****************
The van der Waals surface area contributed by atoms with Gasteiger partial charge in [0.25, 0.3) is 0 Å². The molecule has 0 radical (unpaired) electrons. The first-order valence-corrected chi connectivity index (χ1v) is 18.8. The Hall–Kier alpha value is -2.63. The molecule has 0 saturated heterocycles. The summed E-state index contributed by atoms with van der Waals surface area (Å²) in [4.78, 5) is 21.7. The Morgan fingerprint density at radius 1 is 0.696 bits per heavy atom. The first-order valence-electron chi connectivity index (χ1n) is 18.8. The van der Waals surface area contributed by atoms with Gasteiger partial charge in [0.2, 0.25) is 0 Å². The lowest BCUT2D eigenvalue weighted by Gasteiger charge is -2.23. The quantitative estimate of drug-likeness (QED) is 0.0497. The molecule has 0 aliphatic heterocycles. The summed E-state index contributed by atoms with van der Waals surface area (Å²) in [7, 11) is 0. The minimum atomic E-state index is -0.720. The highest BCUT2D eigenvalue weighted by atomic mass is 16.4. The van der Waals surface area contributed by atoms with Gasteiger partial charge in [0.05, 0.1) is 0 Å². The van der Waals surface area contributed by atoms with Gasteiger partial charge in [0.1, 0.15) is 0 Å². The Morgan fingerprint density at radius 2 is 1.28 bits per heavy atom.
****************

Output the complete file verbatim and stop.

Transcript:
The van der Waals surface area contributed by atoms with Gasteiger partial charge in [0.25, 0.3) is 0 Å². The molecule has 0 radical (unpaired) electrons. The first-order valence-corrected chi connectivity index (χ1v) is 18.8. The Hall–Kier alpha value is -2.63. The molecule has 0 saturated heterocycles. The summed E-state index contributed by atoms with van der Waals surface area (Å²) in [4.78, 5) is 21.7. The Morgan fingerprint density at radius 1 is 0.696 bits per heavy atom. The first-order valence-electron chi connectivity index (χ1n) is 18.8. The van der Waals surface area contributed by atoms with Gasteiger partial charge in [0.2, 0.25) is 0 Å². The lowest BCUT2D eigenvalue weighted by Gasteiger charge is -2.23. The quantitative estimate of drug-likeness (QED) is 0.0497. The molecule has 0 aliphatic heterocycles. The summed E-state index contributed by atoms with van der Waals surface area (Å²) in [7, 11) is 0. The minimum atomic E-state index is -0.720. The highest BCUT2D eigenvalue weighted by atomic mass is 16.4. The van der Waals surface area contributed by atoms with Gasteiger partial charge in [0.05, 0.1) is 0 Å². The van der Waals surface area contributed by atoms with Gasteiger partial charge in [0.1, 0.15) is 0 Å². The Morgan fingerprint density at radius 2 is 1.28 bits per heavy atom.